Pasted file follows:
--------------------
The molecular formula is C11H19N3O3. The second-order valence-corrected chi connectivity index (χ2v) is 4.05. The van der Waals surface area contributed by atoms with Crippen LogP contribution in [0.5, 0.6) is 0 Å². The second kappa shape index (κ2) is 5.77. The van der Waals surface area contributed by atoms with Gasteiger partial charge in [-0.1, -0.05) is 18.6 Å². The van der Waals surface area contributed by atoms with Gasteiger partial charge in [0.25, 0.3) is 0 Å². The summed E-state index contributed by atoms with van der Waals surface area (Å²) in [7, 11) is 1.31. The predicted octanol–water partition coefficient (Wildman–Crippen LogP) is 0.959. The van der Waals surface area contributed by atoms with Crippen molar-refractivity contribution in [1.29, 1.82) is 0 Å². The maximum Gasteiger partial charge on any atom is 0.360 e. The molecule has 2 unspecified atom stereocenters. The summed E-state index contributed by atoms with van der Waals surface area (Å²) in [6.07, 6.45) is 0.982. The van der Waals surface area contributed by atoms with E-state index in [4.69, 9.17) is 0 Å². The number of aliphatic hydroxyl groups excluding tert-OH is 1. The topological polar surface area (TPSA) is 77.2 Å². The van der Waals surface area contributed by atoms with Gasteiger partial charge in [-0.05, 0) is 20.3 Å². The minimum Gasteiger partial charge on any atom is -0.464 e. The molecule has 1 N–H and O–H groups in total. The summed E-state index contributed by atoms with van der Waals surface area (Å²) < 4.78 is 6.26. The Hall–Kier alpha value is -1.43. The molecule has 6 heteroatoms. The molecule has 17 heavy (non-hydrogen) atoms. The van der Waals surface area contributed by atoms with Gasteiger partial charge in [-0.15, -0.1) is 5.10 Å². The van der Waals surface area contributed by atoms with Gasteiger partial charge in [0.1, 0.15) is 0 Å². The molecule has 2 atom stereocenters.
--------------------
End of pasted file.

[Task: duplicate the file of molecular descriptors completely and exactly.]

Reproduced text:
The molecular formula is C11H19N3O3. The second-order valence-corrected chi connectivity index (χ2v) is 4.05. The van der Waals surface area contributed by atoms with Crippen LogP contribution in [0.5, 0.6) is 0 Å². The second kappa shape index (κ2) is 5.77. The van der Waals surface area contributed by atoms with Gasteiger partial charge in [-0.1, -0.05) is 18.6 Å². The van der Waals surface area contributed by atoms with Gasteiger partial charge in [0.25, 0.3) is 0 Å². The summed E-state index contributed by atoms with van der Waals surface area (Å²) in [7, 11) is 1.31. The predicted octanol–water partition coefficient (Wildman–Crippen LogP) is 0.959. The van der Waals surface area contributed by atoms with Crippen molar-refractivity contribution in [1.29, 1.82) is 0 Å². The maximum Gasteiger partial charge on any atom is 0.360 e. The molecule has 2 unspecified atom stereocenters. The summed E-state index contributed by atoms with van der Waals surface area (Å²) in [6.07, 6.45) is 0.982. The van der Waals surface area contributed by atoms with E-state index in [4.69, 9.17) is 0 Å². The number of aliphatic hydroxyl groups excluding tert-OH is 1. The topological polar surface area (TPSA) is 77.2 Å². The van der Waals surface area contributed by atoms with Gasteiger partial charge in [-0.05, 0) is 20.3 Å². The minimum Gasteiger partial charge on any atom is -0.464 e. The molecule has 1 N–H and O–H groups in total. The summed E-state index contributed by atoms with van der Waals surface area (Å²) < 4.78 is 6.26. The Hall–Kier alpha value is -1.43. The molecule has 6 heteroatoms. The molecule has 17 heavy (non-hydrogen) atoms. The van der Waals surface area contributed by atoms with Gasteiger partial charge in [-0.15, -0.1) is 5.10 Å². The van der Waals surface area contributed by atoms with Gasteiger partial charge in [0.1, 0.15) is 0 Å². The molecule has 2 atom stereocenters.